I don't want his hand under my skirt again. The long dresses worn by Carayba women offer more coverage than the feathers and leaves common in tribal garb, but it is still not enough to protect me from Victor. Aryeea is too busy to save me this time. I look wildly around the room. Twenty people, but no friendly face. The other half of the so-called nobility is still upstairs. Not that any of those baronets would help me either. Their loyalty lies with my uncle, which is why they keep their daughters away from Victor. I’m not so lucky.

>>First, let's talk about names. You have a fair number of Greek/Latin-esque names here -- Sophie, Hector, Victor -- and then you throw in some alphabet soup like Igjameh and Peetanguara. And Gavin, which is a perfectly good name but doesn't fit in either. These words come from different universes. They sound like a jumble and it's distracting to have to stop and figure out how to pronounce something.

>>Second, I think this needs less irrelevant world-building and more drama. The most interesting problem (IMO) you've laid out here is that the goddess needs to be awakened. There are lots of relevant things you could have told the readers: why she's asleep, what it will take to wake her, how dangerous this is, why she needs to wake up, what she'll do once awake... you didn't tell us any of those things. 

Are local politics and Sophie's marital status important to the goddess? Or is the goddess irrelevant? Is Gramma nuts? (that could be interesting) I have no idea, by the end of this. 

>>Third, an odd detail. If the Carayba are invaders, why are they lower-ranked than the natives? (Barons outrank baronets)

4 comments:

Patchi said...

Thanks L. This is very helpful. I'll add more about the water goddess and ground the reader on the quest.

I put the marriage stuff in there to show that Aryeea married an invader (that's how she outranks the baronets) and Sophie believes marriage is the only way out of her current life. But maybe it's not clear--or too much. I'll think about that.

As for the vocabulary... The world is based on colonial South America in the 1500s and the words come directly from the Tupi language (although I tried to spell them phonetically as an English speaker). Using the Tupi words is part of Sophie's character, as she thinks of herself as from the tribes. Now Gavin is a whole other cup of tea. He's supposed to be an outsider on both fronts.

Thanks again!

Charity Bradford said...

I'm intrigued by a lot of things in here and agree with L for the most part. However, I like the Tupi words. And I was reading Aryeea in my head as Ar-yee-a (3 syllables instead of 4)--probably wrong of me but I liked the sound of it. :)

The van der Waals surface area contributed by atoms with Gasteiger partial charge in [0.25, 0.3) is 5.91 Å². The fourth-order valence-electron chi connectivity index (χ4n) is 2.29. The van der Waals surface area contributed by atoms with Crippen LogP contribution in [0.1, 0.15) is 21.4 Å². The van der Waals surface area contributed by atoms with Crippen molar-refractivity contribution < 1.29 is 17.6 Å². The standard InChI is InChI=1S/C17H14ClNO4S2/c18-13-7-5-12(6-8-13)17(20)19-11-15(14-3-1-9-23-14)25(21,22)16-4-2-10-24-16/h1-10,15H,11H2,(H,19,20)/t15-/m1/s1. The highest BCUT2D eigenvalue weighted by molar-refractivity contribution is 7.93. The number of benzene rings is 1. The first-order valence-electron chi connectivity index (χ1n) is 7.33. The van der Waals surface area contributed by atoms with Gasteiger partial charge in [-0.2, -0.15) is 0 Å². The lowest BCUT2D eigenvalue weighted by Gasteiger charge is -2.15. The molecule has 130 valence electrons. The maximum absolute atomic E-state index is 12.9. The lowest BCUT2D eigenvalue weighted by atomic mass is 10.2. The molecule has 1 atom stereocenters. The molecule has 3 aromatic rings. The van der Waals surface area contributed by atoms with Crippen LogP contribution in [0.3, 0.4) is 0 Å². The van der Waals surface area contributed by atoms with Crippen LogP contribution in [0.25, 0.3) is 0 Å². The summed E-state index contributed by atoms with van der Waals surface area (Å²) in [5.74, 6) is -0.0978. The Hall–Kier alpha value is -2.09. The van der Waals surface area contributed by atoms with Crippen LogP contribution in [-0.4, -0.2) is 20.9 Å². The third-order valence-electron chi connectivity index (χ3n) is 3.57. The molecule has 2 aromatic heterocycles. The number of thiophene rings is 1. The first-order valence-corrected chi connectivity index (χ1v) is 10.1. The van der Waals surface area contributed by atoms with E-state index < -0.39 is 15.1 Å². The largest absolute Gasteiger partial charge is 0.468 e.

There is a lot of back story thrown in that you could cut and we'd never know the difference. The two things I'd focus on are:

1. Waking the goddess as L mentioned, and
2. Making Sophie's relationship and feelings for her grandmother crystal clear.

If she respects/reveres her we need to know by how she acts around her even more than the internal dialogue.

Other than that, you are doing great and I'm interested in the story.

Huntress, aka CD Coffelt said...

A critter once told me, "This paragraph is *you* telling *me* what you think I need to know. You aren't letting me discover the story for myself. You are forcefeeding me the information."

IMO, I see some of that here as well. Example:
"He has forbidden anyone from even mentioning the old lore. Losing Petro to the river only made Hector more determined to punish those who brought up the tribal myths."

Try showing me this rather than telling.

That said, good job!! Looks like you have a unique take on goddesses here.

L. Blankenship said...

>I put the marriage stuff in there to show that Aryeea married an invader

Hm, well that's news to me. I didn't get that impression at all.

>The world is based on colonial South America in the 1500s and the words come directly from the Tupi language

OK, but you need to find a way to delineate these two worlds clearly. Introducing it in a jumble makes for confusion... and wouldn't it make sense for a conquered people to maintain two realities, as it were, in their heads? If the native way of life has been suppressed (as during the Spanish conquest) won't things relating to that need to be kept away from the invaders, physically and mentally?

Would even a baroness be telling Sophie such important, dangerous things so casually in her bedroom?